The Rebel general was determined to break through the right and gain central of the valley roads. The failure to turn the left; and the snatching the victory from their clutches, hurling their broken columns back defeated and confused on the left, made their case more desperate, and the attack on Slocum was furious even to madness. The 1st and 6th Corps came up promptly to the support of the 12th Corps. From dark until 9 1-2 o'clock the battle raged with unabated fury. The lines moved to and fro, each in turn advancing and falling back. At this hour of the night the enemy made his final charge on the left of the right wing, held by Gen. Geary's division. He was repulsed with terrible slaughter, and refused to renew the attack. At 10 o'clock the battle ceased, and during the night all was quiet.

Ewell had been largely re-enforced and held a position of some advantage. Gen. Mead determined that he should be dislodged form the place, and as a matter of personal honor, assigned the task to Gen. Slocum, who had previously occupied the same position, but was compelled to abandon it because of re-enforcements sent to the support of the left wing, overwhelmed by Longstreet's and A.P. Hill's Divisions.

Gen. Slocum accordingly made preparations for the work assigned. His own Corps was in strong position and determined to regain the ground lost the night before.

Battle of Friday.

On Friday morning, at 4 o'clock, Slocum's line opened a terrible fire on Ewell's men. The enemy responded in a most furious charge, for which mode of fighting they are justly celebrated. The fighting on Thursday on the left, where Longstreet and Hill fought with most terrible desperation for three hours, and the subsequent battle on the right by Ewell, were regarded by the oldest officers in the army as the most obstinate and deadly contest of the war. Officers and men lay dead in fearful numbers. But the enemy's charge in response to Slocum's fire seemed ten times more furious.

With fiendish yell and such contempt of death during six full hours, they hurled their solid masses against the well defended lines. The National troops stood like a wall of fire, whole flaming tongues enwrapped in death whatever came, near whose foundation were firm as if one with the primal rock on which it rested.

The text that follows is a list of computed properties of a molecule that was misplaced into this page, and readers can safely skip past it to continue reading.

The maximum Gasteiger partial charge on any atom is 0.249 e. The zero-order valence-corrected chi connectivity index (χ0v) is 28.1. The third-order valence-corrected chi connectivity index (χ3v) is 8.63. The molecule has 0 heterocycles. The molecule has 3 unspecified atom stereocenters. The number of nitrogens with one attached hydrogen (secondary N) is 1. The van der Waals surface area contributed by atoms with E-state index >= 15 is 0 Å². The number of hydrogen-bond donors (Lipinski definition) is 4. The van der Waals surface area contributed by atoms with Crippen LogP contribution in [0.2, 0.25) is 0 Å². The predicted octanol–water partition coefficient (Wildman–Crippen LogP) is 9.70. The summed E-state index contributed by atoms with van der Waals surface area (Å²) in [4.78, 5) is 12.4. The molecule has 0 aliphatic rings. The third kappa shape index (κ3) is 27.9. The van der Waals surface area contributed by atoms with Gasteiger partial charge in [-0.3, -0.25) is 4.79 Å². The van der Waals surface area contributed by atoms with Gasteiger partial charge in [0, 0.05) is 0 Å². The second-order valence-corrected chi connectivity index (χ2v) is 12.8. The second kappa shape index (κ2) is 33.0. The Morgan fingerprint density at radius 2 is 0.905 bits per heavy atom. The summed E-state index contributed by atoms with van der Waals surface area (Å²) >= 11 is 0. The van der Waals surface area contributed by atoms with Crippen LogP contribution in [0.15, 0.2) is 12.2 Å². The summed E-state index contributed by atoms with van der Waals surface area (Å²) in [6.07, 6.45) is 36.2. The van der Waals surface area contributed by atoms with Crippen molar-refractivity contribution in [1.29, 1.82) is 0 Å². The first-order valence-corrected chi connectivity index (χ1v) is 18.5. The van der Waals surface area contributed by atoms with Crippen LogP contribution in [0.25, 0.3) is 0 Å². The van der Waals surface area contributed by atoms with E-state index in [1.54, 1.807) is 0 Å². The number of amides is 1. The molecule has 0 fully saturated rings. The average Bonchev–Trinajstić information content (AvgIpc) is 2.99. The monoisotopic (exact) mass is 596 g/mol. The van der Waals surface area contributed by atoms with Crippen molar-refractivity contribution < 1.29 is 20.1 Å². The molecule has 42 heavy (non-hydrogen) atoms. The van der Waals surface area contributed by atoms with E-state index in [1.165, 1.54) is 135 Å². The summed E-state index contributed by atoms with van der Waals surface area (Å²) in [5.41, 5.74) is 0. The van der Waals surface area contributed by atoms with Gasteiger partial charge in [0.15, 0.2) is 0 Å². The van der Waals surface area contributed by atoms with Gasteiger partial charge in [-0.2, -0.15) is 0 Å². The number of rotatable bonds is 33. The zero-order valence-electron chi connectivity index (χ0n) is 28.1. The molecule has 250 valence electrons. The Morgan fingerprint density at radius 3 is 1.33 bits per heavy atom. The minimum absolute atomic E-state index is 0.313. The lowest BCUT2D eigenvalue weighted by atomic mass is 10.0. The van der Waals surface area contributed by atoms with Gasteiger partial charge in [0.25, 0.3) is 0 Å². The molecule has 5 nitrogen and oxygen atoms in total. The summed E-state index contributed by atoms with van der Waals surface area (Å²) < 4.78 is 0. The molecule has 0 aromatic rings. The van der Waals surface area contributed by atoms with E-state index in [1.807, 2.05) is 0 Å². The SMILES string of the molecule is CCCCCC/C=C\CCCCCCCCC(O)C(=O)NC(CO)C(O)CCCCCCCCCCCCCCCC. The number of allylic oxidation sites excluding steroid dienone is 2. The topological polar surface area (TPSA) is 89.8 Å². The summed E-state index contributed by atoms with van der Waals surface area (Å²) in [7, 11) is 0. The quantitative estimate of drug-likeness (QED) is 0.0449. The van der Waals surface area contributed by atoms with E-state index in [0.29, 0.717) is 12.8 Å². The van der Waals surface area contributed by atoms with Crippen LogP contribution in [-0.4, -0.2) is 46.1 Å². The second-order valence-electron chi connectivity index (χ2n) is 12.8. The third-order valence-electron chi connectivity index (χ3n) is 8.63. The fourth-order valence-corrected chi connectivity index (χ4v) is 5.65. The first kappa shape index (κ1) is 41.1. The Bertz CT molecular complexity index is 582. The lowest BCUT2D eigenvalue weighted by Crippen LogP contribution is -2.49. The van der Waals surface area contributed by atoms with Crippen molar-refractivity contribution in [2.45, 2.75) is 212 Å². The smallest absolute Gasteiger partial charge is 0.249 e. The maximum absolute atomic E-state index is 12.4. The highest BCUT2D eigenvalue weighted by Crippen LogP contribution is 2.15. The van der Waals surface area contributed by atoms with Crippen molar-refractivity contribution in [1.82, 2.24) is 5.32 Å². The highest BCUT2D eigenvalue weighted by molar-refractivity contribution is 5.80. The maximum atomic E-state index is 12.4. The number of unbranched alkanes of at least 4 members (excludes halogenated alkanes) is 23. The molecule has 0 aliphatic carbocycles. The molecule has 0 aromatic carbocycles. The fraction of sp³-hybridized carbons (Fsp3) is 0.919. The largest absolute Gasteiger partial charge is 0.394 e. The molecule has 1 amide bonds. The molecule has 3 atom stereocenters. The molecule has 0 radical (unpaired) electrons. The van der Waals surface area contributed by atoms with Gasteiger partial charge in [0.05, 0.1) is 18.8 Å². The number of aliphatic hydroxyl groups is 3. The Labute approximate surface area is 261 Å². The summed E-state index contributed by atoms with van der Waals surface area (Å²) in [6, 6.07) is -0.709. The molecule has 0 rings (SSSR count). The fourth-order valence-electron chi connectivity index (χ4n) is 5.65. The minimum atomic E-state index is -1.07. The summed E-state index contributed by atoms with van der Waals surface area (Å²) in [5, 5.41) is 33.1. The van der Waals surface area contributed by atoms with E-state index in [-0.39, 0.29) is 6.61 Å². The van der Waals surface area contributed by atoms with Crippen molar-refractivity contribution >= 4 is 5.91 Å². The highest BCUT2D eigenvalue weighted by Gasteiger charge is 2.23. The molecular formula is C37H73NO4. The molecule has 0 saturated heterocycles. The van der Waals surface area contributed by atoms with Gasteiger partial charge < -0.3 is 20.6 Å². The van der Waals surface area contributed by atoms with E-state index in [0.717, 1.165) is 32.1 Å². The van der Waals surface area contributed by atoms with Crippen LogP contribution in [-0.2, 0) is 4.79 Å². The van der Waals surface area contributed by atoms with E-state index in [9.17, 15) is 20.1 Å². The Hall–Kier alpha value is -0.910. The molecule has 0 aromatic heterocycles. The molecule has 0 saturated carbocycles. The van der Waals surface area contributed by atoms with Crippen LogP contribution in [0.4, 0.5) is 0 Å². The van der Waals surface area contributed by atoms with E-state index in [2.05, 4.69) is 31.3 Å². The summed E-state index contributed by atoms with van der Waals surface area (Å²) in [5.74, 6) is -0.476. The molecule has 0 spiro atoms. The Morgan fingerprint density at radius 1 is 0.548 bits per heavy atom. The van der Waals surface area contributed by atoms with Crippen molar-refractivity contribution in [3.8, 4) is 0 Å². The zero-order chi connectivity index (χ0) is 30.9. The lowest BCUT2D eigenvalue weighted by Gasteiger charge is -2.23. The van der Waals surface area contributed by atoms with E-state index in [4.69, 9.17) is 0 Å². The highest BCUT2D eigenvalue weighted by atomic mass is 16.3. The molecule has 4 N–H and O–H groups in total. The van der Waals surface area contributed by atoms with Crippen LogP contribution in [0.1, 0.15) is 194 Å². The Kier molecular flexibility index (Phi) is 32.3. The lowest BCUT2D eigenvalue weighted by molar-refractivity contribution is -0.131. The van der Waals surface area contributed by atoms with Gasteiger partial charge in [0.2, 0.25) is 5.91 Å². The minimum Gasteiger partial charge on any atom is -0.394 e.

Nothing during the war has equaled this six hours of carnage. In front of Grang's position were more rebel dead than the number of the entire list of casualties in the 12th corps. The dead were lying literally in heaps, many hit in all manner of degrees, from a clean shot through the head to bodies torn to pieces by exploding shells.
At 10 o'clock Slocum had repulsed and driven back the enemy at every point, and re-occupied his original position. The battle ceased at 11 o'clock, and there was a pause like to the stillness of death rested for three hours on the living and dead.

At 2 o'clock on Friday afternoon Lee opened a line of artillery fire from about one hundred guns, concentrated against Cemetery Hill and the position along the center held by the Second and a part of the First Corps.

The firing was responded to by all the batteries on the hill, and then ensued three hours of cannonading unsurpassed in incessant fierceness by any artillery battle on this continent. The sight and sound were awfully sublime. The hills trembled beneath the percussion. The sound filled the heavens, and Nature, as it were, stood still to contemplate the scene.

Horses were shot down by scores, gun-carriages were demolished, pieces dismounted, caissons exploded, whole batteries were swept away, and cannoniers and officers killed and wounded in numbers almost incredible. No less than fifteen caissons were exploded on the [unreadable] and two regular batteries on the right of the cemetery were completely demolished.
The silent abode of the dead was made the theater of deadly conflict. Tombstones and beautiful monuments were demolished; great holes were torn in the earth by the explosion of shells, and the surface checkered with furrows.

The artillery fire continued till 4 o'clock when the solid columns of Rebel infantry were again seen moving in the wood in front of the center, held by the 1st and 2d corps.
During the fierce cannonading the men and officers were ordered to shelter themselves behind the hills and rocks. When, however, the rebel infantry were seen in the woods, several officers came to Gen. Doubleday, volunteering to carry messages to Meade and ask that the center be strengthened.